Candidate’s Death Marks Heated Vote in Venezuela

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A vote to restructure Venezuela’s government to give far more power to its leftist president was marked by tension on Sunday, as a candidate for the political body that would rewrite the Constitution was reported to be killed and many Venezuelans stayed away from the polls.

Prosecutors said on Sunday that they were investigating the death of José Félix Pineda, a 39-year-old lawyer running for the constituent assembly, the group charged with overhauling the country’s governing laws. An armed group broke into his home in the city of Ciudad Bolívar and shot him dead there, they said.

While the motive for the killing had not been determined, the news added to anxiety in Venezuela, where the government has banned protests by the opposition and journalists from entering polling places to observe the vote.

“I said rain, thunder or lightning, the 30th of July was going to come,” President Nicolás Maduro said, referring to the election, in a recording from his vehicle after casting his ballot.

The vote, ordered by Mr. Maduro, has raised fears throughout Venezuela that it could jeopardize the country’s democracy, which has been weakened by successive actions by Mr. Maduro and his loyalists.

The constituent assembly, which will have the power to rewrite the country’s Constitution and reshuffle — or dismantle — any branch of government seen as disloyal, is expected to grant virtually unlimited authority to Venezuela’s leftists.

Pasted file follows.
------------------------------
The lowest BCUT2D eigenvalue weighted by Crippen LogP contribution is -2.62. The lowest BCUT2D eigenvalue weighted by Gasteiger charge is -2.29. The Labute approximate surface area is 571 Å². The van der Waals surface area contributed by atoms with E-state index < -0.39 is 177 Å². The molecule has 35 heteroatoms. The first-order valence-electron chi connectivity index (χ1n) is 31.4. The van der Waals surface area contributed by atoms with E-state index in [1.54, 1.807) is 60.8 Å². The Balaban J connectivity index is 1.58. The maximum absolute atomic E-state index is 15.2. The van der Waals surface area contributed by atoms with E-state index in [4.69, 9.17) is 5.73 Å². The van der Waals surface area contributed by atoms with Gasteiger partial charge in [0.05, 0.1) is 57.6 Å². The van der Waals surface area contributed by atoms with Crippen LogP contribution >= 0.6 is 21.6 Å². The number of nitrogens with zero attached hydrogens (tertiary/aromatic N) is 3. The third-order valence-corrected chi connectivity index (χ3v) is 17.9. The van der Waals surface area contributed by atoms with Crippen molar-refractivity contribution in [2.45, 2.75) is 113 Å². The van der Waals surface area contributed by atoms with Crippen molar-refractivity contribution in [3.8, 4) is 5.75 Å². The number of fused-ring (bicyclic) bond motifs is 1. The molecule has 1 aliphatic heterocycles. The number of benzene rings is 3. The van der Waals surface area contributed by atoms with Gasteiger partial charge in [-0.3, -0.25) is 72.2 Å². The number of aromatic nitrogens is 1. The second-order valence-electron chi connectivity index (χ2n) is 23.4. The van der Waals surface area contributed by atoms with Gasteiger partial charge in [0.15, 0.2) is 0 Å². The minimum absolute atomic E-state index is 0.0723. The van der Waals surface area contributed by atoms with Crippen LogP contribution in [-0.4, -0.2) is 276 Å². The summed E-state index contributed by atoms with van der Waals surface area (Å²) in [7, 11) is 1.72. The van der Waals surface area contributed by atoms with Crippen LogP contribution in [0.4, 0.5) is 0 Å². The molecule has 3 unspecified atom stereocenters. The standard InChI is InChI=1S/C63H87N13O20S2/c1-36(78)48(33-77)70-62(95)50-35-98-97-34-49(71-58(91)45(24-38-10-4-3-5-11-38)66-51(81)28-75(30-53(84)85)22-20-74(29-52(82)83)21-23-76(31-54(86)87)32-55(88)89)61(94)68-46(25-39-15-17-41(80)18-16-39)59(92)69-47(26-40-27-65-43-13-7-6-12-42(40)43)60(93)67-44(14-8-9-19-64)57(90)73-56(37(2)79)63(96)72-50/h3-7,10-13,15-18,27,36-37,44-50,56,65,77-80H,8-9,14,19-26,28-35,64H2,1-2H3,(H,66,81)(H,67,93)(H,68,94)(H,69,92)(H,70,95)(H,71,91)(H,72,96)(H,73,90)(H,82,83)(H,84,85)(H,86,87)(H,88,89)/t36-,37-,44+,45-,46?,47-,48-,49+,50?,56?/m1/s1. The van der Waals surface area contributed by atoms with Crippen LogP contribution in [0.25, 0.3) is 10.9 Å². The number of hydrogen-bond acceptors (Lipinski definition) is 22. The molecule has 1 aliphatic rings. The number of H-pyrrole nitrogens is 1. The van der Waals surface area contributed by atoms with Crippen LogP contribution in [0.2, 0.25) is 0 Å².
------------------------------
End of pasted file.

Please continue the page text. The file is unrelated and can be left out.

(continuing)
Voters on Sunday could not reject the assembly’s creation, although some polls have shown that large majorities oppose it. All they could do was choose the assembly’s delegates from a list of candidates who are stalwarts of Mr. Maduro’s political movement.

The list of delegates includes powerful members of the president’s political movement, including his wife, Cilia Flores, and Diosdado Cabello, a leader in the ruling Socialist Party who was part of a failed coup attempt in the 1990s.

“This is an existential threat to Venezuelan democracy,” David Smilde, an analyst at the Washington Office on Latin America, a human rights advocacy group, said last week.

The vote follows a series of power grabs by Mr. Maduro.

First, the Supreme Court was packed with the president’s loyalists, and several opposition lawmakers were blocked from taking their seats. Then, judges overturned laws that the president opposed, and elections for governors around the country were suddenly suspended.

Next, the Supreme Court ruled in favor of dissolving the legislature entirely, but that decision was rescinded after an enormous outcry in Venezuela and abroad.

Infuriated by Mr. Maduro’s government, the opposition has mobilized more than three months of street protests. It has crippled cities with general strikes, rallies and looting. More than 110 people have been killed, many in clashes between the state and armed protesters. Few know how protesters will respond to the newly elected constituent assembly or its actions.